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Ex-Premier League chief media rights adviser’s warning over possible future fall in TV rights fees as clubs argue against £330m rebate

Amid push back over a £330m rebate to Sky and other broadcasters, the Premier League faces an unpredictable future in terms of how the coronavirus pandemic could impact future TV deals.

While there is understandable excitement in the more immediate future as plans are made on how the current campaign will be completed, and with games being played behind closed doors it will lead to a huge rise in viewing figures with broadcasters battling over who will show what with more games on offer, there is seemingly concern over the long-term impact.

David Kogan, who was the Premier League’s chief media rights adviser from 1998 to 2015, has delivered his verdict on the matter and believes that having already seen a drop in the previous deals done involving Sky and BT, there could be another drop on the way after the pandemic.

Ex-PL adviser on TV rights situation

“You have Sky and BT buying Premier League rights consistently over the last three or four deals, and they’ve now got to a point where they’re getting money back,” he told reporters. They’ve seen their own schedules disrupted, they’re all going to be looking at the fact that last time the domestic rights dropped from £5.2bn to £4.5bn, once you start getting a rebate it starts sending a very clear message that money could be dropped.

“One thing that you can never do is to take away the drama of the Premier League process. Once you go through all the pre-negotiations, once you write the documents, once you do all the chat, you then go to an auction room and the one thing about the Premier League is that you can never actually predict what’s going to happen.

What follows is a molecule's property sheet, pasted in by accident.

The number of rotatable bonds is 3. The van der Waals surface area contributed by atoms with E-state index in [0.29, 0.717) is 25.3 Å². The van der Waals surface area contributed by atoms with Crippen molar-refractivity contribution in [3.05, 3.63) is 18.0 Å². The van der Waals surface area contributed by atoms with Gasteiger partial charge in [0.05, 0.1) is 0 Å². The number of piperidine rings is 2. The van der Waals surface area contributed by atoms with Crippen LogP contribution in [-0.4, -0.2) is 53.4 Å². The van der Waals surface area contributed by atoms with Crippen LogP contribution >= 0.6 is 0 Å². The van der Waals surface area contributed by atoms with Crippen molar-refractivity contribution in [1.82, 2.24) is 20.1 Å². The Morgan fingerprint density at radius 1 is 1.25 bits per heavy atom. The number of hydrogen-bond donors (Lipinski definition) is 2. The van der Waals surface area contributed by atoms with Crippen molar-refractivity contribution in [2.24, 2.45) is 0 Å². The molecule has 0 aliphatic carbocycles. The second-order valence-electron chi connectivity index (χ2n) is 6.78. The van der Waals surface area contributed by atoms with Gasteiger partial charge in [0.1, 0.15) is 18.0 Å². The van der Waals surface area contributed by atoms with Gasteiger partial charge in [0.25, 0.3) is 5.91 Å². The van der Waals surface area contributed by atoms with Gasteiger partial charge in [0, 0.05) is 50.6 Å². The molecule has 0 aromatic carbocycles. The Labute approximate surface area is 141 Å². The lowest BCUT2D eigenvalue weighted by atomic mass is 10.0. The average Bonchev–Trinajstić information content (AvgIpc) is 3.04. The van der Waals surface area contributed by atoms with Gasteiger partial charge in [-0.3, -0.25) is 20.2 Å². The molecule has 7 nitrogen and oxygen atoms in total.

“The sheer pressure on broadcasters to support the league is balanced by the need of the broadcasters to manage their money. And so you can’t predict there will be an absolute drop, it’s going to come down to whether the broadcasters feel as though they can get away with paying less money but the drama of the auction room is the thing that ultimately determines how the Premier League does over the next three years.”

Opposition to rebate payment

It comes amid a group of Premier League clubs arguing against paying a £330m rebate to broadcasters with the clubs at the top of the table expected to pay more due to the structure of the agreement, while it has been suggested that payments could be staggered over the next two seasons to help clubs cope with the financial fallout of the crisis.

However, the rebate is expected to be opposed entirely by some clubs as they argue that although there have been no games since March, they believe that the premium on live televised matches will increase given the rescheduled fixtures will be played behind closed doors.

Further, with the 3pm blackout lifted on Saturdays, that gives broadcasters even more opportunity to show games and that subsequently increases the value of their investment further.

Long-term impact

While talks this week will potentially sort out the short-term picture, Kogan has shared his thoughts with the next round of TV rights negotiations to be held later this year.

With the potential of little competition for Sky and BT aside from Amazon, and while broadcasters around the world will have been hit hard by the pandemic, it may be questioned why any of them would bid more than they have been as the Premier League may not have much choice but to accept certain deals.

Kogan has also suggested that continuing to broadcast the 3pm Saturday games could be a solution as it ultimately raises more money for the league and FA, and while that works for as long as games are played behind closed doors, it would surely need to end eventually to avoid a negative impact on attendance figures.

 

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